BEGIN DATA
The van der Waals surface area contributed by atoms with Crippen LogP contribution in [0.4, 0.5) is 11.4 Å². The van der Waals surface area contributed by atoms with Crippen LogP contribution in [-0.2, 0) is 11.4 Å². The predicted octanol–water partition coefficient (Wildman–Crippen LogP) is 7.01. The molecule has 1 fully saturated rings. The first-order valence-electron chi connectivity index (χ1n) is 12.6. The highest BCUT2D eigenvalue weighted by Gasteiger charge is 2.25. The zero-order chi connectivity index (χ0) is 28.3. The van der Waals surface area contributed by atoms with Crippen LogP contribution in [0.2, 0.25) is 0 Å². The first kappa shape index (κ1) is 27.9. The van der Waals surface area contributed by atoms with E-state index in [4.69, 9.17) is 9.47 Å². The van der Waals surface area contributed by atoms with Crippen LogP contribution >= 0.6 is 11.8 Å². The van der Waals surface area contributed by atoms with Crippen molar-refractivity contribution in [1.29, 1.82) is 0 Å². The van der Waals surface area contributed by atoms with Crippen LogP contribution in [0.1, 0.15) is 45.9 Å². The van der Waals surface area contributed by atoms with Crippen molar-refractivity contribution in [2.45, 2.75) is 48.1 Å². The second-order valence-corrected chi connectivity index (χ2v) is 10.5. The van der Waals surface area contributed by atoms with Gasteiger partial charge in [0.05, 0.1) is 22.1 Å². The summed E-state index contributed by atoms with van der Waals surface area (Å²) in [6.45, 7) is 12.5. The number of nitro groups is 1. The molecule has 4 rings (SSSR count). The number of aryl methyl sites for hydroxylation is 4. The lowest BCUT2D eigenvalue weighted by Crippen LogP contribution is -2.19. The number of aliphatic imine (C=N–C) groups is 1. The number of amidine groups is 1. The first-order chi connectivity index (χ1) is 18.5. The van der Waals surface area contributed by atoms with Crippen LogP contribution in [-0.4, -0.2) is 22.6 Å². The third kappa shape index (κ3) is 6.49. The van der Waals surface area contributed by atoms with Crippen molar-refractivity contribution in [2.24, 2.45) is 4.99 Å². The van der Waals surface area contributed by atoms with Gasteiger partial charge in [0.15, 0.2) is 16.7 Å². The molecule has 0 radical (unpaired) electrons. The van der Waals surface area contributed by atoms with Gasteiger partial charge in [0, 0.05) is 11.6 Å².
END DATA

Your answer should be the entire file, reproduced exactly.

The van der Waals surface area contributed by atoms with Crippen LogP contribution in [0.4, 0.5) is 11.4 Å². The van der Waals surface area contributed by atoms with Crippen LogP contribution in [-0.2, 0) is 11.4 Å². The predicted octanol–water partition coefficient (Wildman–Crippen LogP) is 7.01. The molecule has 1 fully saturated rings. The first-order valence-electron chi connectivity index (χ1n) is 12.6. The highest BCUT2D eigenvalue weighted by Gasteiger charge is 2.25. The zero-order chi connectivity index (χ0) is 28.3. The van der Waals surface area contributed by atoms with Crippen LogP contribution in [0.2, 0.25) is 0 Å². The first kappa shape index (κ1) is 27.9. The van der Waals surface area contributed by atoms with E-state index in [4.69, 9.17) is 9.47 Å². The van der Waals surface area contributed by atoms with Crippen LogP contribution >= 0.6 is 11.8 Å². The van der Waals surface area contributed by atoms with Crippen molar-refractivity contribution in [1.29, 1.82) is 0 Å². The van der Waals surface area contributed by atoms with Crippen LogP contribution in [0.1, 0.15) is 45.9 Å². The van der Waals surface area contributed by atoms with Crippen molar-refractivity contribution in [2.45, 2.75) is 48.1 Å². The second-order valence-corrected chi connectivity index (χ2v) is 10.5. The van der Waals surface area contributed by atoms with Gasteiger partial charge in [0.05, 0.1) is 22.1 Å². The summed E-state index contributed by atoms with van der Waals surface area (Å²) in [6.45, 7) is 12.5. The number of nitro groups is 1. The molecule has 4 rings (SSSR count). The number of aryl methyl sites for hydroxylation is 4. The lowest BCUT2D eigenvalue weighted by Crippen LogP contribution is -2.19. The number of aliphatic imine (C=N–C) groups is 1. The number of amidine groups is 1. The first-order chi connectivity index (χ1) is 18.5. The van der Waals surface area contributed by atoms with Crippen LogP contribution in [-0.4, -0.2) is 22.6 Å². The third kappa shape index (κ3) is 6.49. The van der Waals surface area contributed by atoms with Crippen molar-refractivity contribution in [2.24, 2.45) is 4.99 Å². The van der Waals surface area contributed by atoms with Gasteiger partial charge in [0.15, 0.2) is 16.7 Å². The molecule has 0 radical (unpaired) electrons. The van der Waals surface area contributed by atoms with Gasteiger partial charge in [0, 0.05) is 11.6 Å².